Complex microbial communities, e.g., biofilms residing in our oral cavity, have recognized clinical significance, as they are typically the main cause for infections. Diamond nanoparticles, namely, nanodiamonds (NDs) have been demonstrated to work as an effective antibacterial agent against planktonic cells (free-floating state) due to their many promising physico-chemical properties. However, little is known about the behaviors of NDs against biofilms (sessile state).
Magnetic resonance (MR) imaging (MRI) provides compelling features for the guidance of interventional procedures, including high-contrast soft tissue imaging, detailed visualization of physiological changes, and thermometry. Laser-based tumor ablation stands to benefit greatly from MRI guidance because 3D resection margins alongside thermal distributions can be evaluated in real time to protect critical structures while ensuring adequate resection margins. However, few studies have investigated the use of projection-based lasers like those for transoral laser microsurgery, potentially because dexterous laser steering is required at the ablation site, raising substantial challenges in the confined MRI bore and its strong magnetic field. Here, we propose an MR-safe soft robotic system for MRI-guided transoral laser microsurgery. Owing to its miniature size (Ø12 × 100 mm), inherent compliance, and five degrees of freedom, the soft robot ensures zero electromagnetic interference with MRI and enables safe and dexterous operation within the confined oral and pharyngeal cavities. The laser manipulator is rapidly fabricated with hybrid soft and hard structures and is powered by microvolume (<0.004 milliter) fluid flow to enable laser steering with enhanced stiffness and lowered hysteresis. A learning-based controller accommodates the inherent nonlinear robot actuation, which was validated with laser path-following tests. Submillimeter laser steering accuracy was demonstrated with a mean error < 0.20 mm. MRI compatibility testing demonstrated zero observable image artifacts during robot operation. Ex vivo tissue ablation and a cadaveric head-and-neck trial were carried out under MRI, where we employed MR thermometry to monitor the tissue ablation margin and thermal diffusion intraoperatively.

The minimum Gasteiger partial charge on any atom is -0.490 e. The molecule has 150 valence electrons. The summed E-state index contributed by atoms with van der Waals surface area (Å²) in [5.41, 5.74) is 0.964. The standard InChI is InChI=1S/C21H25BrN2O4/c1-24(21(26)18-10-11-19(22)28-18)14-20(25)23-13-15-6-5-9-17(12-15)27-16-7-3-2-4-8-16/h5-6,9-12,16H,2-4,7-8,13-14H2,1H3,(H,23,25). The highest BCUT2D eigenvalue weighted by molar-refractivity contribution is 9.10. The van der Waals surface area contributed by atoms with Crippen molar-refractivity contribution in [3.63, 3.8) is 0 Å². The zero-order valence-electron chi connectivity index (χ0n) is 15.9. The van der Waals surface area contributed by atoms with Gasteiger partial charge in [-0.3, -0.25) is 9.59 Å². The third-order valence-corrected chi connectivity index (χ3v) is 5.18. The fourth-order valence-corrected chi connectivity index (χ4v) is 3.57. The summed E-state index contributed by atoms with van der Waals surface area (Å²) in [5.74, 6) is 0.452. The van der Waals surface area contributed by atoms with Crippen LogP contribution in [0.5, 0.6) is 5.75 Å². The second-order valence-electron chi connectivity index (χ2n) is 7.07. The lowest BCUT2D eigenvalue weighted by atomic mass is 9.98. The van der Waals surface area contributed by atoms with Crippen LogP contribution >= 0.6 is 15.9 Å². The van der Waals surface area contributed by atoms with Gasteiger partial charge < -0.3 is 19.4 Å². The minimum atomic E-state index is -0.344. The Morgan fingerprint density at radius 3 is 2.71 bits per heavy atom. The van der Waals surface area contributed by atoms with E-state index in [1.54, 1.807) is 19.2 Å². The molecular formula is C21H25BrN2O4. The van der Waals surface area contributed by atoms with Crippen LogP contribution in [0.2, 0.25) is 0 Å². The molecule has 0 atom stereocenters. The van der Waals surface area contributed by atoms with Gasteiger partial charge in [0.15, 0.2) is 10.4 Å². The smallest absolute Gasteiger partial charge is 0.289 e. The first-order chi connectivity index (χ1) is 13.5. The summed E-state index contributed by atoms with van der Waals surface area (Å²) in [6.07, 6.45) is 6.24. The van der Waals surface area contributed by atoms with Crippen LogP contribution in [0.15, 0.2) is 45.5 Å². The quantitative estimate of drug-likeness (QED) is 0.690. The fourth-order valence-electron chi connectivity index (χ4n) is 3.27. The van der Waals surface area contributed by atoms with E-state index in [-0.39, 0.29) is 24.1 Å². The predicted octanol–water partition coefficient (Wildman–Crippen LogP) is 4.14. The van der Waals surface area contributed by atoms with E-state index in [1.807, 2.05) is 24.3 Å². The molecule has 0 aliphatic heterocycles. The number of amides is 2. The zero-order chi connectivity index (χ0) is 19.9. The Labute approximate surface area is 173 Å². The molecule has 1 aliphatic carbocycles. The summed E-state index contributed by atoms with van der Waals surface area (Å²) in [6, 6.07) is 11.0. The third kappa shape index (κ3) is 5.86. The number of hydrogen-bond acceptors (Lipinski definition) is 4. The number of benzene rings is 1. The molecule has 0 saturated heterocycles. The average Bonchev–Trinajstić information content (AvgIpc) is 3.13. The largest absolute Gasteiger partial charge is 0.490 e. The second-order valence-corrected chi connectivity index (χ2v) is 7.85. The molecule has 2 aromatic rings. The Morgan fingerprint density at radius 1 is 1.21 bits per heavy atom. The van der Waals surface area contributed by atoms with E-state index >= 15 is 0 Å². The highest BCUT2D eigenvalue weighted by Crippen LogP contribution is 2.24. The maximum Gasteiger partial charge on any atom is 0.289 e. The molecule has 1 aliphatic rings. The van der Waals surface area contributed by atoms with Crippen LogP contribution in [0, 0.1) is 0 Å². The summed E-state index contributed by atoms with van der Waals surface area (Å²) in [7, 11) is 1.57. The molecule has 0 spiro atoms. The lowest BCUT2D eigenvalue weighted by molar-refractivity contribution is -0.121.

Abnormal embryonic development leads to severe birth defects and diseases such as dysmelia. Recent studies have shown that the embryo of Caenorhabditis elegans, a model organism, undergoes abnormal elongation when cellular anisotropy and plasticity cannot be developed and maintained properly. However, the underlying mechanisms remain unclear.